Electronically Monitored Corticosteroid Eye Drop Adherence after Trabeculectomy Compared to Surgical Success

Research output: Contribution to journalArticlepeer-review

Abstract

Purpose: To compare electronically measured adherence with topical corticosteroid (CS) drops with outcomes of glaucoma surgery. Design: This prospective cohort study included eyes undergoing surgery from August 2019 to January 2021 and followed for up to 1 year. Participants: All patients were recruited from the Glaucoma Center of Excellence at the Wilmer Eye Institute, Johns Hopkins. Eligible patients had primary open-angle or angle-closure glaucoma, were aged ≥18 years, and underwent trabeculectomy (with or without cataract surgery) or tube-shunt implantation. Methods: Patients were instructed on the use of an eye drop monitoring device (Kali Drop), with the knowledge that it would be used to record postoperative CS instillation in real time. Main Outcome Measures: Adherence to a regimen of CS eye drops during the first 5 postoperative weeks; achievement of target intraocular pressure (IOP) at 6 weeks and 6 months to 1 year after surgery; and bleb morphology at 1 year. Results: Among 90 patients, adherence was 89.7% ± 13.7% overall and 80.9% ± 15.8% during dosing every 2 hours. Target IOP was achieved at the final visit (6 months or 1 year) in 81% (59/73) without reoperation. Eyes with a higher ratio of drops taken versus prescribed were significantly more likely to achieve target IOP at 6 months/1 year (P = 0.05). Total adherence was better in younger persons, eyes with less field loss, and patients of one particular surgeon (P < 0.03). Percent adherence during dosing every 2 hours was higher in eyes with higher target IOP (P = 0.01). No adherence outcome was significantly related to race, sex, bleb morphology, postoperative pain, or postoperative anterior chamber inflammation. Adherence values did not significantly correlate with adherence questionnaire data (predicted mean = 78% ± 17%, actual mean = 91% ± 13% adherent, P < 0.001). Conclusions: Adherence to frequent postoperative eye drops was high and can be successfully monitored remotely. Surgical success was greater among eyes with nearly ideal adherence and was poorer in older persons and those with more advanced glaucoma.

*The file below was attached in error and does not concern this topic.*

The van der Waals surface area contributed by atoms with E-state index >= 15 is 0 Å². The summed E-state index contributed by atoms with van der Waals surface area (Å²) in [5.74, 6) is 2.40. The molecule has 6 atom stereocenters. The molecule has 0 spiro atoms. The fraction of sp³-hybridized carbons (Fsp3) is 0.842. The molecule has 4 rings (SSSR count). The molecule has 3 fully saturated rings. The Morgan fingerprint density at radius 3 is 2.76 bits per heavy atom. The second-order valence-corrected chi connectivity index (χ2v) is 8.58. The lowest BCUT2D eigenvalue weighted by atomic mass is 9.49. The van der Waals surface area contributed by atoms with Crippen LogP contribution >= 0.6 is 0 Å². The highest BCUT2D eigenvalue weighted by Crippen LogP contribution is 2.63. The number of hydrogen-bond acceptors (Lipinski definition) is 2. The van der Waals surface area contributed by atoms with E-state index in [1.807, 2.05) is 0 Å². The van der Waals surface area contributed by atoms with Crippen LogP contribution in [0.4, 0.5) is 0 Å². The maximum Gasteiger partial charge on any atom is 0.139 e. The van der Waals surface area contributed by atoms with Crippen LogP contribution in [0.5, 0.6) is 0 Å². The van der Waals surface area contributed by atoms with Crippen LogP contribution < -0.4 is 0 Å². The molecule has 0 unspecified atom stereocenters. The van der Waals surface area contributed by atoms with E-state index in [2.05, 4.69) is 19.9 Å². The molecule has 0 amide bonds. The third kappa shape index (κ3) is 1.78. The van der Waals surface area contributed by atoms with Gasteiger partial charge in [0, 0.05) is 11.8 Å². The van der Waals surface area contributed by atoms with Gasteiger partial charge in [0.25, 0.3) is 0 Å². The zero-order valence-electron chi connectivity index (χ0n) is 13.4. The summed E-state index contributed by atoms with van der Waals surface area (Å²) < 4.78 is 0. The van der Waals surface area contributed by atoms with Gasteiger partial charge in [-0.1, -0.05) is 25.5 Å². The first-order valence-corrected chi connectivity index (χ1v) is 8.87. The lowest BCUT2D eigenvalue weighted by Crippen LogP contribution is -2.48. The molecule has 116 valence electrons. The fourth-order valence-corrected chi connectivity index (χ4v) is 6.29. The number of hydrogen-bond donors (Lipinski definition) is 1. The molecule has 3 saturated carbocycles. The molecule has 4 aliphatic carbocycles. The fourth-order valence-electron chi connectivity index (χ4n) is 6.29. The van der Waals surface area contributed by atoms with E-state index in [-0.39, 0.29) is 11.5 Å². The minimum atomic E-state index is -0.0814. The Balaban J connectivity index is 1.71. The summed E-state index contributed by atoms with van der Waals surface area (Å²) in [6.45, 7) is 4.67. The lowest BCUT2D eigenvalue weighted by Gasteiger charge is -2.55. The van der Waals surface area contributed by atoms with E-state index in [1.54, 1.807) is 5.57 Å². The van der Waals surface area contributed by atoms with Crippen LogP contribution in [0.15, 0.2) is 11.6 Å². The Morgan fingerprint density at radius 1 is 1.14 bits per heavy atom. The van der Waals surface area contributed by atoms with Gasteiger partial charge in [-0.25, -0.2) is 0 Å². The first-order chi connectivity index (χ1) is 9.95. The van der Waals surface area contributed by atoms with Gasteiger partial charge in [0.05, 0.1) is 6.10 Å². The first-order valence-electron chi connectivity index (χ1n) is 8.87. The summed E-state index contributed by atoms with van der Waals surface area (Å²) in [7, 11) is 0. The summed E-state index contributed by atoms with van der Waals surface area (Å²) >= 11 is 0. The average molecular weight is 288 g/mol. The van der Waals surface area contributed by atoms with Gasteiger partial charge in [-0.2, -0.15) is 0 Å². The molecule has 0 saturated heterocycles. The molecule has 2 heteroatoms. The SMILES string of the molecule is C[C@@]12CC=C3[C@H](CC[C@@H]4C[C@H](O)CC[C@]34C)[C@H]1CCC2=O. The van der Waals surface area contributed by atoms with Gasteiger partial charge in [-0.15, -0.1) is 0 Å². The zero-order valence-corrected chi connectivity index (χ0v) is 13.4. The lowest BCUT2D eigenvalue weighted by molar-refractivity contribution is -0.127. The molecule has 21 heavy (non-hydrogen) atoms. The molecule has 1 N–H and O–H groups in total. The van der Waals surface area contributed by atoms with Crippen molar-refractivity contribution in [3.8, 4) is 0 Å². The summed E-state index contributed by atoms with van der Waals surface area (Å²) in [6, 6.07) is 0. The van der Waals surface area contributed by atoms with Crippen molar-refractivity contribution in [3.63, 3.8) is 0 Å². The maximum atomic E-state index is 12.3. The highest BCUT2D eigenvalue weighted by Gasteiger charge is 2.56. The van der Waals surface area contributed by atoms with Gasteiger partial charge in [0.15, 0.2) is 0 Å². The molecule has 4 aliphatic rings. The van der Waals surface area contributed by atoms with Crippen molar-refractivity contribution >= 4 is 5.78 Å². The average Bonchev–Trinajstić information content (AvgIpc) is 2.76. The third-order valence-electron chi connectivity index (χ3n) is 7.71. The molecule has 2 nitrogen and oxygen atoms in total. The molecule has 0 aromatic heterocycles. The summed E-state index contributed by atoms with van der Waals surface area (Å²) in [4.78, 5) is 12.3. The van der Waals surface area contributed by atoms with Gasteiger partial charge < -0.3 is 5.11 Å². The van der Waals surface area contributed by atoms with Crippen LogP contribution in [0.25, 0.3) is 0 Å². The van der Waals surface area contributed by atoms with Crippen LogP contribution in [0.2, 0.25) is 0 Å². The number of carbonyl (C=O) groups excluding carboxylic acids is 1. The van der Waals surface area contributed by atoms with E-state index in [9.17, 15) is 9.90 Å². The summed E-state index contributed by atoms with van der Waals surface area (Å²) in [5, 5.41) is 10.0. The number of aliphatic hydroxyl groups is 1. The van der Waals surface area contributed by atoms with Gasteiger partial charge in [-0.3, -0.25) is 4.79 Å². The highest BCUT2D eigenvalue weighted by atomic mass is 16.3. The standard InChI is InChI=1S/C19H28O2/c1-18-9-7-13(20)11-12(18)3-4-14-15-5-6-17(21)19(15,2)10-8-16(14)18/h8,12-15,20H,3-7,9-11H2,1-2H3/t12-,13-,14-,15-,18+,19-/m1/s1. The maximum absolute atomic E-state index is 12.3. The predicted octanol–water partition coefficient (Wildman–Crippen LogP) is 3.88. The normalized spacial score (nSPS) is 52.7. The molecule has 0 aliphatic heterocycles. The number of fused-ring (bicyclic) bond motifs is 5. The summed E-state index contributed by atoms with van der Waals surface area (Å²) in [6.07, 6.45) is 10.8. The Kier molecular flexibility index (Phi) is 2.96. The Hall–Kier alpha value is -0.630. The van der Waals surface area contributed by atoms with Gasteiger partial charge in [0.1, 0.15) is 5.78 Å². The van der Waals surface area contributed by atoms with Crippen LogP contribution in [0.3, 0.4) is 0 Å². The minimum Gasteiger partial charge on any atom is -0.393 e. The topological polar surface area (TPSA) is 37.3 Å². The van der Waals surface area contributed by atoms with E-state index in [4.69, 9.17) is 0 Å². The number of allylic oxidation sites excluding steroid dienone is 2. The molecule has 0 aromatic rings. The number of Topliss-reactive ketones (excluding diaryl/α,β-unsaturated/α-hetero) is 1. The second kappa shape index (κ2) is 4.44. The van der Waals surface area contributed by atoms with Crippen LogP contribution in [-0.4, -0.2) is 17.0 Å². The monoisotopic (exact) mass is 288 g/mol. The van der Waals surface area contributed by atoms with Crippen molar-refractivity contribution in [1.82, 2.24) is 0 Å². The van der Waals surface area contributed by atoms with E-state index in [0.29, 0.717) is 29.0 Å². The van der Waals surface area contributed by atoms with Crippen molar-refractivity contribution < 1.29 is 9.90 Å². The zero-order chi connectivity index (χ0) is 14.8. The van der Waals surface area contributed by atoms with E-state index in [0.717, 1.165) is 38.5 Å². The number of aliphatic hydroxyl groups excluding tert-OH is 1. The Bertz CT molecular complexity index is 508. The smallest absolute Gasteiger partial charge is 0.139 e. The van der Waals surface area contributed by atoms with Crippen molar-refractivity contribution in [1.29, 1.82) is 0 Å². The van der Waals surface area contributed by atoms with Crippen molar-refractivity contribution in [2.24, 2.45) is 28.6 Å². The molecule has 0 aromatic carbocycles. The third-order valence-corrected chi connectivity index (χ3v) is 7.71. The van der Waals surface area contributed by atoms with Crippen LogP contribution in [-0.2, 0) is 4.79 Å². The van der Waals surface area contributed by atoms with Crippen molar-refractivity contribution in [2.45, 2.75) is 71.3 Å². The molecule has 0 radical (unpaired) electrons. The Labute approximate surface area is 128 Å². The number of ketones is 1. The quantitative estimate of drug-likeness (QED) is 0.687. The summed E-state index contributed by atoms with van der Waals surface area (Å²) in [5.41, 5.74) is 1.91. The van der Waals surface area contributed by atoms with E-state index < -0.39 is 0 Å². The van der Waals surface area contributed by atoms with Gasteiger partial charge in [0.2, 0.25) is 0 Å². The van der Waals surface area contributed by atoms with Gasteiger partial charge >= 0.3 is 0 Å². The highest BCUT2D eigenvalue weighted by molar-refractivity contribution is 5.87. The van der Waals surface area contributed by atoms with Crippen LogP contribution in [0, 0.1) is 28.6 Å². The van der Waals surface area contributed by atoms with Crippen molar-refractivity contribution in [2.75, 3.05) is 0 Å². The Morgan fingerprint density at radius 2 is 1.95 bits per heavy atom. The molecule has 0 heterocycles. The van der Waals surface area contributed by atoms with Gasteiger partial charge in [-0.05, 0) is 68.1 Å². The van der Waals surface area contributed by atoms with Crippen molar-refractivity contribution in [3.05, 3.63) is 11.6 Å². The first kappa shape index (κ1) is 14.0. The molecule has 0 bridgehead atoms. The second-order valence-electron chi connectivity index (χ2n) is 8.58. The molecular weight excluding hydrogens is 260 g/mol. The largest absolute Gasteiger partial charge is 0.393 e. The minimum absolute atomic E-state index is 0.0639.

Original languageEnglish (US)
Pages (from-to)379-387
Number of pages9
JournalOphthalmology. Glaucoma
Volume5
Issue number4
DOIs
StatePublished - Jul 1 2022

Keywords

  • Adherence
  • Corticosteroid eye drops
  • Electronic monitoring
  • Glaucoma

ASJC Scopus subject areas

  • Ophthalmology

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